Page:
Since my first Ted Talk, I have moved away from DIY and fixed technology to far more replicable, scalable, portable and affordable, technologies. We are growing food indoors in schools all year long, using 90 percent less water and 90 percent less space, but, most importantly, aligned to common core and content area instruction so that it truly becomes part of everybody’s day. We believe that healthy children are at the heart of healthy schools, and healthy schools are at the heart of healthy, resilient communities! We want to become not an oasis but part of a rainforest. We are creating a hyper-connected, hyper-local, hyper-niche-specific, interconnected series of relationships that grow outward into a community and change the entire fabric of the community as well as outcomes in public education. By creating beautiful classrooms we are attracting teachers to communities that have been hard to staff and hard to educate. We are changing the culture of schools around food and that is critical in communities, particularly in the Bronx, which is the unhealthiest county in all of the United States. In a community with limited means and access to healthy fresh food, we are growing it daily in school aligned to outstanding academic performance. We are creating a replicable model for success around the world, and I am just thrilled to be a part of it.
FPC: Can you talk about the impact that hands-on garden education has had on your school and the surrounding community?
SR: Let’s get granular with data. We have moved targeted attendance from 40 percent to 93 percent by giving kids the opportunity to have hands-on experiences in school. And when 93 percent of my kids are coming to school, everybody in New York City and the nation benefits. I’ve had year after year of students passing standardized tests – critical benchmarks. Here, in a small elementary school, our attendance is close to 97 percent daily. Kids can’t wait to be here. They love coming to school; they are excited to be in school. We have 50 students showing up daily for gardening club. For the first time in years, We’ve had a surplus of teachers applying to this school, and that’s great. In a community that’s known for unemployment and chronic underemployment we’ve partnered towards 2,200 local jobs, and my kids have farmed their way to the White House and back, that’s amazing!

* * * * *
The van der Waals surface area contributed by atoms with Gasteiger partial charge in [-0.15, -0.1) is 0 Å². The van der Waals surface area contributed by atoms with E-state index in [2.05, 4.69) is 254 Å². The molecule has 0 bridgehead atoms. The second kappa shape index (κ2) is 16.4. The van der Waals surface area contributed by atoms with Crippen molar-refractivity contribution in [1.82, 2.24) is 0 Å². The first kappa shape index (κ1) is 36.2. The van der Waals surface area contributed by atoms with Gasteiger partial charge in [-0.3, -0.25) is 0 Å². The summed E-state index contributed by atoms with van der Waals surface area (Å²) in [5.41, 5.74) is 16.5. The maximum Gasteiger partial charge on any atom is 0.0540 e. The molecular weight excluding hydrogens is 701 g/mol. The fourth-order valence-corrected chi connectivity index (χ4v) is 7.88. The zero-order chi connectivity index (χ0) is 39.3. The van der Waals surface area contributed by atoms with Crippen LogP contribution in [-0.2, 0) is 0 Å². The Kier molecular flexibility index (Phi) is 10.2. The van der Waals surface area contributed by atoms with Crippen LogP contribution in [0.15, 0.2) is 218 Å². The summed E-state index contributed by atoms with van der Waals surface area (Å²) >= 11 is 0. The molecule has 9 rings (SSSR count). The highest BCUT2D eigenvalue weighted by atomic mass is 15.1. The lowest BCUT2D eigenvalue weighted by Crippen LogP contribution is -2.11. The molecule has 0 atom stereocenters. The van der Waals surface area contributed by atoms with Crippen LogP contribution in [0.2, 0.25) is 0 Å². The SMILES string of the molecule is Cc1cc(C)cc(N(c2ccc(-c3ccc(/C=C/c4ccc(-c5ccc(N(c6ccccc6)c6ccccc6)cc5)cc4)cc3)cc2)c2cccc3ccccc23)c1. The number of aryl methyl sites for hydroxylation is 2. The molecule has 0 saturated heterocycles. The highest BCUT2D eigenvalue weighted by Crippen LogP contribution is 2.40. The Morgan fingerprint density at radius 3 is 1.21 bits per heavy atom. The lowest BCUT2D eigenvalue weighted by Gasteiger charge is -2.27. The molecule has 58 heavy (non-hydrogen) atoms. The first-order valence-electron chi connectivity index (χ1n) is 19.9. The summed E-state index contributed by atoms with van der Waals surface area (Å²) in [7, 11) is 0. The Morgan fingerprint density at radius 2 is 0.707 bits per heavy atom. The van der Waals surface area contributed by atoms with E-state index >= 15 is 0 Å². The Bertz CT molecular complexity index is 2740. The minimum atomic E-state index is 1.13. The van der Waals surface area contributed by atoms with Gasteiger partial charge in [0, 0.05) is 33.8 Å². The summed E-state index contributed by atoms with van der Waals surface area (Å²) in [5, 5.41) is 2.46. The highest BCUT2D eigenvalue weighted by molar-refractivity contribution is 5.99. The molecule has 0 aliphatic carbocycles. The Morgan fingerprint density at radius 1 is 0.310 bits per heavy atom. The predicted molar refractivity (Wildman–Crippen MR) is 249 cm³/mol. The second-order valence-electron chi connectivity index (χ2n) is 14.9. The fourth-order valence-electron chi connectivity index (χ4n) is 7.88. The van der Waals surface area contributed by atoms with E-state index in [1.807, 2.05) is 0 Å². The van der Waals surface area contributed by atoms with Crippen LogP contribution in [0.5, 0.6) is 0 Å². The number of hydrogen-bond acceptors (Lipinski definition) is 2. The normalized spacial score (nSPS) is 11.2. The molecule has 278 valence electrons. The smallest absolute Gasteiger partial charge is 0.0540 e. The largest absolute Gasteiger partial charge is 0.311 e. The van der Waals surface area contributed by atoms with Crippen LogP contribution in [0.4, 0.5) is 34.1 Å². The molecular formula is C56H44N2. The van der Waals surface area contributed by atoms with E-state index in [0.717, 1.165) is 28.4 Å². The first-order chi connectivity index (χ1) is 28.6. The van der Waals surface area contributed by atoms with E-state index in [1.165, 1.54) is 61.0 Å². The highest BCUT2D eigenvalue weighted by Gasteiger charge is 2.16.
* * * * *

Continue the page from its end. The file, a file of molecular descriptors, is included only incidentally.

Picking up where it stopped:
What does it look like closer to home? It looks like I have lost more than 100 pounds and my kids have lost thousands of pounds combined. I have kids that are now aspiring to eating broccoli, and carrots, and kale and three kinds of gourmet lettuce on a daily basis. I have kids who are growing their favorite vegetable for their favorite teacher and bringing home bags of vegetables to their parents in a community with limited means and limited access. Those are some of the impacts that gardening is having on the community, and kids are farming across the common core here in school. They are excited. We have reading to plant programs! Students are doing water measurements, they are calculating and graphing pH, and most importantly, when you teach kids about nature you teach them to nurture. And when we as a society teach children to nurture,we collectively embrace our better nature.